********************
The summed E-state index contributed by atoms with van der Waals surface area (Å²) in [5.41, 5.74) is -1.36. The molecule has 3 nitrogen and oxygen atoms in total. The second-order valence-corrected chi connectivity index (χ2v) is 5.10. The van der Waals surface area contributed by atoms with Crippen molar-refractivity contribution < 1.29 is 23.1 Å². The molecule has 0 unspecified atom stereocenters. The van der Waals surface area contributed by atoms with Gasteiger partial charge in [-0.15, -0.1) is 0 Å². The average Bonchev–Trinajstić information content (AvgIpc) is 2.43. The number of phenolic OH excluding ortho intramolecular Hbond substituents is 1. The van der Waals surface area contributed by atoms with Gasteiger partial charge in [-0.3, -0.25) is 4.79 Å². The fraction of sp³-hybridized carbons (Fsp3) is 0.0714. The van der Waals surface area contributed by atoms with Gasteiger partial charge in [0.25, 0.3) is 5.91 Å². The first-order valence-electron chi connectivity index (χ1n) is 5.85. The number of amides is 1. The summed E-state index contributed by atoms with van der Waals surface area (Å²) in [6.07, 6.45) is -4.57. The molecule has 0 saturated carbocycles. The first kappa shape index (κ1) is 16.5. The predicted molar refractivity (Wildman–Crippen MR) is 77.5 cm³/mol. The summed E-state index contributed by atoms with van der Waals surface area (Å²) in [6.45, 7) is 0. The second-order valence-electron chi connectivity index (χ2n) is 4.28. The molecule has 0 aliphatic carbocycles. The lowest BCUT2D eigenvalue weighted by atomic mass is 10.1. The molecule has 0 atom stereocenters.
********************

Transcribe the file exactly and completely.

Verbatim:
The summed E-state index contributed by atoms with van der Waals surface area (Å²) in [5.41, 5.74) is -1.36. The molecule has 3 nitrogen and oxygen atoms in total. The second-order valence-corrected chi connectivity index (χ2v) is 5.10. The van der Waals surface area contributed by atoms with Crippen molar-refractivity contribution < 1.29 is 23.1 Å². The molecule has 0 unspecified atom stereocenters. The van der Waals surface area contributed by atoms with Gasteiger partial charge in [-0.15, -0.1) is 0 Å². The average Bonchev–Trinajstić information content (AvgIpc) is 2.43. The number of phenolic OH excluding ortho intramolecular Hbond substituents is 1. The van der Waals surface area contributed by atoms with Gasteiger partial charge in [-0.3, -0.25) is 4.79 Å². The fraction of sp³-hybridized carbons (Fsp3) is 0.0714. The van der Waals surface area contributed by atoms with Gasteiger partial charge in [0.25, 0.3) is 5.91 Å². The first-order valence-electron chi connectivity index (χ1n) is 5.85. The number of amides is 1. The summed E-state index contributed by atoms with van der Waals surface area (Å²) in [6.07, 6.45) is -4.57. The molecule has 0 saturated carbocycles. The first kappa shape index (κ1) is 16.5. The predicted molar refractivity (Wildman–Crippen MR) is 77.5 cm³/mol. The summed E-state index contributed by atoms with van der Waals surface area (Å²) in [6.45, 7) is 0. The second-order valence-electron chi connectivity index (χ2n) is 4.28. The molecule has 0 aliphatic carbocycles. The lowest BCUT2D eigenvalue weighted by atomic mass is 10.1. The molecule has 0 atom stereocenters.